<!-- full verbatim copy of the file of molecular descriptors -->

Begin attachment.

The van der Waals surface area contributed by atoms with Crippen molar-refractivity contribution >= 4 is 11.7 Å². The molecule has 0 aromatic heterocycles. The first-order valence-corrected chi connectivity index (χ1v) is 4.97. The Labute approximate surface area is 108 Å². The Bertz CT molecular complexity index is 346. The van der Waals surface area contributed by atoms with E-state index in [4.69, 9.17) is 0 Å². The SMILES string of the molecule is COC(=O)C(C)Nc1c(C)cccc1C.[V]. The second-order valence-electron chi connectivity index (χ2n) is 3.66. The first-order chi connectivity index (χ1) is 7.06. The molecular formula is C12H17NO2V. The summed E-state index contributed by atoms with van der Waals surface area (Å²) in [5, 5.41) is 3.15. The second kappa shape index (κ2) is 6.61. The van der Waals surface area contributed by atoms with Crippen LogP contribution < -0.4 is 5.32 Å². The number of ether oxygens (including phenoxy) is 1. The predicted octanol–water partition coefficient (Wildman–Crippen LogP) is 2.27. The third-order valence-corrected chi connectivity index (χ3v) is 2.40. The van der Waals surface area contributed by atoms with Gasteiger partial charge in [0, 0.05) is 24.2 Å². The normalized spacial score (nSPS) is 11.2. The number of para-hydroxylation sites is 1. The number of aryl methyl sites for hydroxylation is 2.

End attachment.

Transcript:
The van der Waals surface area contributed by atoms with Crippen molar-refractivity contribution >= 4 is 11.7 Å². The molecule has 0 aromatic heterocycles. The first-order valence-corrected chi connectivity index (χ1v) is 4.97. The Labute approximate surface area is 108 Å². The Bertz CT molecular complexity index is 346. The van der Waals surface area contributed by atoms with E-state index in [4.69, 9.17) is 0 Å². The SMILES string of the molecule is COC(=O)C(C)Nc1c(C)cccc1C.[V]. The second-order valence-electron chi connectivity index (χ2n) is 3.66. The first-order chi connectivity index (χ1) is 7.06. The molecular formula is C12H17NO2V. The summed E-state index contributed by atoms with van der Waals surface area (Å²) in [5, 5.41) is 3.15. The second kappa shape index (κ2) is 6.61. The van der Waals surface area contributed by atoms with Crippen LogP contribution < -0.4 is 5.32 Å². The number of ether oxygens (including phenoxy) is 1. The predicted octanol–water partition coefficient (Wildman–Crippen LogP) is 2.27. The third-order valence-corrected chi connectivity index (χ3v) is 2.40. The van der Waals surface area contributed by atoms with Gasteiger partial charge in [0, 0.05) is 24.2 Å². The normalized spacial score (nSPS) is 11.2. The number of para-hydroxylation sites is 1. The number of aryl methyl sites for hydroxylation is 2.